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|EXCLUSIVE| AN INTERVIEW WITH FREDERIKA KLAREN, THE ENVIRONMENTAL MANAGER OF KAPPAHL’S
|EXCLUSIVE| AN INTERVIEW WITH FREDERIKA KLAREN, THE ENVIRONMENTAL MANAGER OF KAPPAHL’S
Added by Agata Tanter
08 June '15

KappAhl starts off with its first sustainable collection in 1993. At that time such action is not as popular as nowadays. Could you please give us some details on how it came about?

 

KappAhl has since long regarded sustainability as a great value and it has always been a priority for the company to address the customers’ needs. I think, at that time, it was natural to come up with that idea as we constantly think of how we can do better environmentally - even back in the 90-ties. By developing an organic collection during that time, we also got the opportunity to, at an early stage, look into - the whole production process in terms of the environment.

 

KappAhl - sustainability strategy is based on issues such as water, electricity and energy reduction. How do you put these ideas into practise?

 

There are numerous activities of KappAhl’s that aim at minimalizing negative impact on the environment. Our sustainability concept and strategy covers everything that is important for us. It is called Future Friendly Fashion and gathers all of our actions regarding the environmental issues, social issues as well as the long term economic sustainability. One of our focus areas is the women and children issue. It is essential for us to provide support for women and children in need, e.g. in Bangladesh and India where we conduct our activities, but also here in Poland and Sweden where we support the children’s rights. There are 9 focus areas in our strategy some of which are the- climate issues, supply relations, women and children, achieving sustainable resource use, etc. and we have decided on 60+ actions actually to put this into practice.

 

-KappAhl participates in many social projects such as improving working conditions of the factory workers, training women in Bangladesh and India, preventing child labour and  supporting children in need (e.g. through the Nobody’s Children Foundation in Poland) to name a few.  What are the benefits of these investments for the company?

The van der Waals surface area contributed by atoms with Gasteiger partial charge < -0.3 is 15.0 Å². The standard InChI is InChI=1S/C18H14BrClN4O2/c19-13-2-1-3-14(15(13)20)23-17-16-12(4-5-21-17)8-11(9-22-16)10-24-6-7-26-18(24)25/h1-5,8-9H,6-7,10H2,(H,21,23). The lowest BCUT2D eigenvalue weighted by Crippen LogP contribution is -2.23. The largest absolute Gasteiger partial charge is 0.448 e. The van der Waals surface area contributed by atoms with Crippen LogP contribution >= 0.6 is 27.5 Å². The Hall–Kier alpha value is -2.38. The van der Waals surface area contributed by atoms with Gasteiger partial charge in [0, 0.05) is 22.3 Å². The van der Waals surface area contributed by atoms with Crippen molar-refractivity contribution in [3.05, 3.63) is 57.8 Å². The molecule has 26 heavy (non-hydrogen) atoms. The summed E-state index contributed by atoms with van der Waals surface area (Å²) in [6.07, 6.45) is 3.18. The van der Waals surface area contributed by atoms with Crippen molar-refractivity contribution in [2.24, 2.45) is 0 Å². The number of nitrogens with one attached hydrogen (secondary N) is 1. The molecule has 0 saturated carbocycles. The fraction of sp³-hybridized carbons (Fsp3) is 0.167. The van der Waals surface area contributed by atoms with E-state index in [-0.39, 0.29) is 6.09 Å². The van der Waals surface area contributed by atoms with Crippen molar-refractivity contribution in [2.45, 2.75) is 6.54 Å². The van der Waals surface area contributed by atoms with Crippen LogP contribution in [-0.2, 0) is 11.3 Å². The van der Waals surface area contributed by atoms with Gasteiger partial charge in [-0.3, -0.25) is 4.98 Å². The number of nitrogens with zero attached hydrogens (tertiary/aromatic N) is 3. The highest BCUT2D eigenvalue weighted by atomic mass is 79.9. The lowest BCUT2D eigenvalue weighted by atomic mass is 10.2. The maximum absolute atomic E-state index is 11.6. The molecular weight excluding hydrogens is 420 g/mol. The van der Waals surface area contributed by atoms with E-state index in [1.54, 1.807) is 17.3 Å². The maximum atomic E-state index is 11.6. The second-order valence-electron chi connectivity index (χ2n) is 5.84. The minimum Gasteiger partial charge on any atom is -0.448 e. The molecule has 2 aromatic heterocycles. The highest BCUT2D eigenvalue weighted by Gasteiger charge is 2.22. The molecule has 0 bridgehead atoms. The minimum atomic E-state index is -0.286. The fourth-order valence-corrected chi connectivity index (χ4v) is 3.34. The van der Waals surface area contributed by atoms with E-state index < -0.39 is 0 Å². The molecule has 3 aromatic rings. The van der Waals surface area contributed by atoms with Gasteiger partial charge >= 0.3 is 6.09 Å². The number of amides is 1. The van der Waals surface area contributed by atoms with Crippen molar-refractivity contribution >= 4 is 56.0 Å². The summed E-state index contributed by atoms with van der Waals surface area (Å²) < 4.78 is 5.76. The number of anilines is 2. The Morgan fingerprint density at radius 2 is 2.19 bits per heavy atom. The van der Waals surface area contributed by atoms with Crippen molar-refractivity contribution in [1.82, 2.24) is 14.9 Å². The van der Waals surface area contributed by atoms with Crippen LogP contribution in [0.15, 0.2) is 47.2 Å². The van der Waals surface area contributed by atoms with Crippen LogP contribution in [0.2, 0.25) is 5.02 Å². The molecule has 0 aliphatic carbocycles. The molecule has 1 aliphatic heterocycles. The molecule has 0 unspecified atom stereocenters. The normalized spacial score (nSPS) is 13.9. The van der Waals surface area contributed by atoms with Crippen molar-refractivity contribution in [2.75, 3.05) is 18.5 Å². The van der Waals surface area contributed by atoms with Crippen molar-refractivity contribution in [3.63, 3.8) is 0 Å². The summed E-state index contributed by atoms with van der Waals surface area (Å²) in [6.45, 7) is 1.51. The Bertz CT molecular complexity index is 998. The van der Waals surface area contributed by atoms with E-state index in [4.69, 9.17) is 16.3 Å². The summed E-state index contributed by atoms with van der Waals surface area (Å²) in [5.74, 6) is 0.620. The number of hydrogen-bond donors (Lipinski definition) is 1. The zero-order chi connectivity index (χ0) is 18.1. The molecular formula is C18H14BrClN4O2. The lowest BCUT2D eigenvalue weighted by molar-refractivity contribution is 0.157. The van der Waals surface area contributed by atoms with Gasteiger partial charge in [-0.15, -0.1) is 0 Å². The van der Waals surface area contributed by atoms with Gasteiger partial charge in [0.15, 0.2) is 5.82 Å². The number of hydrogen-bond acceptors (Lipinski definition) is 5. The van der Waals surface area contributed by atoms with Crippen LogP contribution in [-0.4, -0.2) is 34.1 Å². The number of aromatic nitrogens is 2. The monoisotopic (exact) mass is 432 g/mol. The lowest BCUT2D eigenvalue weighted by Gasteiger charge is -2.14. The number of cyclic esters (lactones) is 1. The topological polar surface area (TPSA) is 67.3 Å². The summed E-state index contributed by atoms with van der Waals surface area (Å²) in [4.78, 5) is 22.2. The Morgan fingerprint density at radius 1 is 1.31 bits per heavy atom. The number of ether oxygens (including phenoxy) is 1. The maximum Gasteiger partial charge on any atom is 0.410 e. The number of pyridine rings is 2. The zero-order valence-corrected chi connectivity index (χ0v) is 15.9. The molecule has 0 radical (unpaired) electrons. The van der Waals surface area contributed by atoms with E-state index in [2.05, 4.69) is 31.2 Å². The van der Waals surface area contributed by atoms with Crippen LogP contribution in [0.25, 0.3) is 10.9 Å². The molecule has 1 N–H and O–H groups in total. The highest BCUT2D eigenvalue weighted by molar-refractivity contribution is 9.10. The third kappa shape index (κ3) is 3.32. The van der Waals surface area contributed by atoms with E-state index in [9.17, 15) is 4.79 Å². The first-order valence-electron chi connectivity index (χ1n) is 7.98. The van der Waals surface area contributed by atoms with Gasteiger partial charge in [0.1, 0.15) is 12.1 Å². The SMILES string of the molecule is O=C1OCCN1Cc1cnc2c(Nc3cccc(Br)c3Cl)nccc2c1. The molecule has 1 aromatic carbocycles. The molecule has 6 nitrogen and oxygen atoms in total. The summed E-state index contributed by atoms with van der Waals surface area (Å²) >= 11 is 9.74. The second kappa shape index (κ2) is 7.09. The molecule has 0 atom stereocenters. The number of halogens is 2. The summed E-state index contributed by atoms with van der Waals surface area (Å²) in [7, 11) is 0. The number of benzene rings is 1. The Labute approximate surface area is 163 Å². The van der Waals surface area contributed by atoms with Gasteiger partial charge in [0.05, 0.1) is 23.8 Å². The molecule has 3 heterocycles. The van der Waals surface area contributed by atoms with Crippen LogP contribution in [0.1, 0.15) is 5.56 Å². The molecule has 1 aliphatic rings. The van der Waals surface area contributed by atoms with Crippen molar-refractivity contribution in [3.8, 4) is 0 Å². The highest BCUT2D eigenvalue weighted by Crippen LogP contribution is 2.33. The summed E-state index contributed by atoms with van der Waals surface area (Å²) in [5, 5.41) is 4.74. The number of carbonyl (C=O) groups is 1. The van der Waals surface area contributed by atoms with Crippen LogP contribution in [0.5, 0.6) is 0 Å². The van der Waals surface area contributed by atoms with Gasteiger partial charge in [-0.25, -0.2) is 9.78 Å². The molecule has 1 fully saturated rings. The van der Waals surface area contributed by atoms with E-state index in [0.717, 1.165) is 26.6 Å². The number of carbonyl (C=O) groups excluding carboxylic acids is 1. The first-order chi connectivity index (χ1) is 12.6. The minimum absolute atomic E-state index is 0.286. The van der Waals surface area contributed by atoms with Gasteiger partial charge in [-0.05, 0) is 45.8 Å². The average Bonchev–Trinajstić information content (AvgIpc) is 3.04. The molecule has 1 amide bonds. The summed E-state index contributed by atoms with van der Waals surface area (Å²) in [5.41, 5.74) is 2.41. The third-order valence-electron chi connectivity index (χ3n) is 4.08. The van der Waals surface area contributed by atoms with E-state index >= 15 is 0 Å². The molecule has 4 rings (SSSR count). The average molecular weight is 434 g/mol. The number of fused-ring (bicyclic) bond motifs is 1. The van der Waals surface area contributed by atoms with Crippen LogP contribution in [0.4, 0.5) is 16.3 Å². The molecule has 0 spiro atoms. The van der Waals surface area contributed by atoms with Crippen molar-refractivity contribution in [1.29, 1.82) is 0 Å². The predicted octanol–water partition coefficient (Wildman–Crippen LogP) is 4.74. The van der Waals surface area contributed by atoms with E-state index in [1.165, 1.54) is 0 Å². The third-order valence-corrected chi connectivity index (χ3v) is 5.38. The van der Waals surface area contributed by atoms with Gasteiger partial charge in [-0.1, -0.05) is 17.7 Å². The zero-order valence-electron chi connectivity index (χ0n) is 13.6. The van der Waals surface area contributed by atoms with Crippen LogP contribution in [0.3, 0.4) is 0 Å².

I would say investing  is a prerequisite for doing any business. What we do is investing in our future. There are lots of benefits of such approach in both financial and non-financial aspect, such as our customers respect and appreciation, the possibility of delivering the highest quality and standards as a result of long-term, stable supply relations as well as our co-workers commitment and pride.

 

-Future Friendly Fashion is the policy established in 2012 in which you sum up all your initiatives. Where does such name come from? Can fashion be really future friendly in your opinion?

 

I am still kind of impressed when I look at KappAhl. While others just claim to reduce their impact on the environment and follow specific rules and regulations - we turn it around and have an active approach which means that we want the fashion to contribute to sustainable development, e.g. by assuring that factories clean the water and reuse it in the process of production, which means that we can actually have a positive impact on the environment in our production countries. I deeply believe we can contribute something positive to the world and have a positive impact through our actions and attitude. I deeply believe that consumption and fashion industry do not necessarily have to pose a threat to the nature.

 

The idea of sustainable fashion has its opponents who claim it is just another excuse for consumption. How would you reply to it?

 

I wouldn’t say it’s an excuse. I would rather say it is a means to create sustainable consumption and sustainable business. What I observe is that KappAhl and other big fashion retailers aim at expanding their sustainability in the entire business. It is not by any means a conceptual activity or side issue to cover for any unsustainable way of working – it is exactly the opposite. Another thing is that we feel one can never reach a point where there is nothing left to be done to improve sustainability. So we believe we should always be open to third party as well as to discussion. It is actually motivating to have critics in a way it raises questions and results in discussion which is always beneficial. Sustainability is something that has been misused by some companies, whereas it is all about transparency and trust.